As Sierra Leone recovers from civil war and Ebola, residents come out of hiding with a music festival.
CNN  — 

Over the years, Sierra Leone’s reputation has been dictated by the sad events of its past: First civil war, then Ebola.

Earlier this year, that changed with the organization of the first Freetown Music Festival in the country’s capital.

“When I tell people I am half-Sierra Leonean, people think, ‘oh, Ebola,’ or, ‘they had a war there.’ What we want is to show the world that Sierra Leone is not misery. In fact, it’s a super positive country where people smile all the time,” says Esther Kamara, a Dutch-Sierra Leonean who helped manage the event.

The two-day festival featured not only live music, but fashion, art and pop-up cinema. Though such an event may seem ordinary in most countries, in Sierra Leone, it was once unthinkable.

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“After Ebola, things were flat. People were not allowed on the street, weren’t allowed to touch each other or be in close space near each other,” recalls Kamara. “To have this original thing on the beach, it’s beautiful, it’s unique.”

‘It’s a freedom’

Sierra Leone’s live music scene is slowly starting to grow.

“Before, live music was not a thing – people frowned at it, it was only for the old,” notes Solo, a member of the music collective and homegrown label Freetown Uncut.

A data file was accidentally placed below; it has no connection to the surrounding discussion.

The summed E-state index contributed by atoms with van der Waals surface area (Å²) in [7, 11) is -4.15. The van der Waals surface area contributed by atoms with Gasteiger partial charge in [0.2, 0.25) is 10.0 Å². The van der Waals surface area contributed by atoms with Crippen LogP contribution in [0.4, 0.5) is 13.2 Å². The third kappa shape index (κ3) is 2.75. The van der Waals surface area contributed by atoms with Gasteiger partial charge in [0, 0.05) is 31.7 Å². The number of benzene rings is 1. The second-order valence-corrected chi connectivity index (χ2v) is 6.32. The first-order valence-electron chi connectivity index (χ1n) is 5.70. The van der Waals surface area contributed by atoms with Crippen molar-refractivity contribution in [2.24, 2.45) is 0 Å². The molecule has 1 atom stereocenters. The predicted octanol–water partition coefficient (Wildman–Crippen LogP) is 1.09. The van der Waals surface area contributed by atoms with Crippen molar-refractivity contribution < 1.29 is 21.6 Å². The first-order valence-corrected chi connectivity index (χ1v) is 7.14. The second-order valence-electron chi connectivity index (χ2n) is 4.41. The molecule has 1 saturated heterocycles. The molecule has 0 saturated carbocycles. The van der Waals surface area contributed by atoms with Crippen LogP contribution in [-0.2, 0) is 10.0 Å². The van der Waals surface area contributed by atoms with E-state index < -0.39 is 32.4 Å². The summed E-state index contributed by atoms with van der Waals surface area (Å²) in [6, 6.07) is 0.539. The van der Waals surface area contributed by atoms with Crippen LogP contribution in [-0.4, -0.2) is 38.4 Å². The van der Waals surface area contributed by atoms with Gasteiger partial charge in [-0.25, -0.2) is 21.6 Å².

“Now, music is the driving force bringing people out of the past. People want it, they want to rejoice. It’s a freedom.”

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A bridge to the past

Often, music can be a rebellion against previous generations. In Sierra Leone, the opposite seems to be true.

“My mom would tell me stories about how they used to dress up and go out to plays, and listen to live music and all that stuff,” recalls Kadiatu Kamara, a Sierra Leonean designer and model.

“For a while we kind of lost it because of everything that has been going on. But now we’re back in that place and we’re trying to revive it.”

The next challenge for the upcoming generation is finding their own musical identity.

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“We have loads and loads of talent, but we don’t have a sound yet,” laments Solo. “We are still fighting for our sound, so what we are trying to do with this festival is bring the old sound, the real Sierra Leone sound – Reggae, Bubu and Milo Jazz – and bring these together to form a fusion.”